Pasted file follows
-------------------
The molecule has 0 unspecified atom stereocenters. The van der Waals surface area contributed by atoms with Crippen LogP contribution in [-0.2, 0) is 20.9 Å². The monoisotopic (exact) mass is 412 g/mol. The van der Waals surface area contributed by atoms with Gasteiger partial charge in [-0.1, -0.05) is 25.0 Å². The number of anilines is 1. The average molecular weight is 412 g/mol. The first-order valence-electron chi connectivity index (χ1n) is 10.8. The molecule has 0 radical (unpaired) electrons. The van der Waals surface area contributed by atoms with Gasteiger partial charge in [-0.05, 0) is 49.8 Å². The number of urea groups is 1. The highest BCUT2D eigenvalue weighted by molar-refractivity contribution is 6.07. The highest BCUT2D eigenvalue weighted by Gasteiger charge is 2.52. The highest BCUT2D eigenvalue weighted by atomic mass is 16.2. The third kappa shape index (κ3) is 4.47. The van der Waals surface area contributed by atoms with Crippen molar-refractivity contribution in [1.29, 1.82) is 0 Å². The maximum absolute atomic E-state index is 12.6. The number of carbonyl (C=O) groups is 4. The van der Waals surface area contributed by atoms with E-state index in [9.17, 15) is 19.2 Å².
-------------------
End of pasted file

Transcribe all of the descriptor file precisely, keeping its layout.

The molecule has 0 unspecified atom stereocenters. The van der Waals surface area contributed by atoms with Crippen LogP contribution in [-0.2, 0) is 20.9 Å². The monoisotopic (exact) mass is 412 g/mol. The van der Waals surface area contributed by atoms with Gasteiger partial charge in [-0.1, -0.05) is 25.0 Å². The number of anilines is 1. The average molecular weight is 412 g/mol. The first-order valence-electron chi connectivity index (χ1n) is 10.8. The molecule has 0 radical (unpaired) electrons. The van der Waals surface area contributed by atoms with Gasteiger partial charge in [-0.05, 0) is 49.8 Å². The number of urea groups is 1. The highest BCUT2D eigenvalue weighted by molar-refractivity contribution is 6.07. The highest BCUT2D eigenvalue weighted by Gasteiger charge is 2.52. The highest BCUT2D eigenvalue weighted by atomic mass is 16.2. The third kappa shape index (κ3) is 4.47. The van der Waals surface area contributed by atoms with Crippen molar-refractivity contribution in [1.29, 1.82) is 0 Å². The maximum absolute atomic E-state index is 12.6. The number of carbonyl (C=O) groups is 4. The van der Waals surface area contributed by atoms with E-state index in [9.17, 15) is 19.2 Å².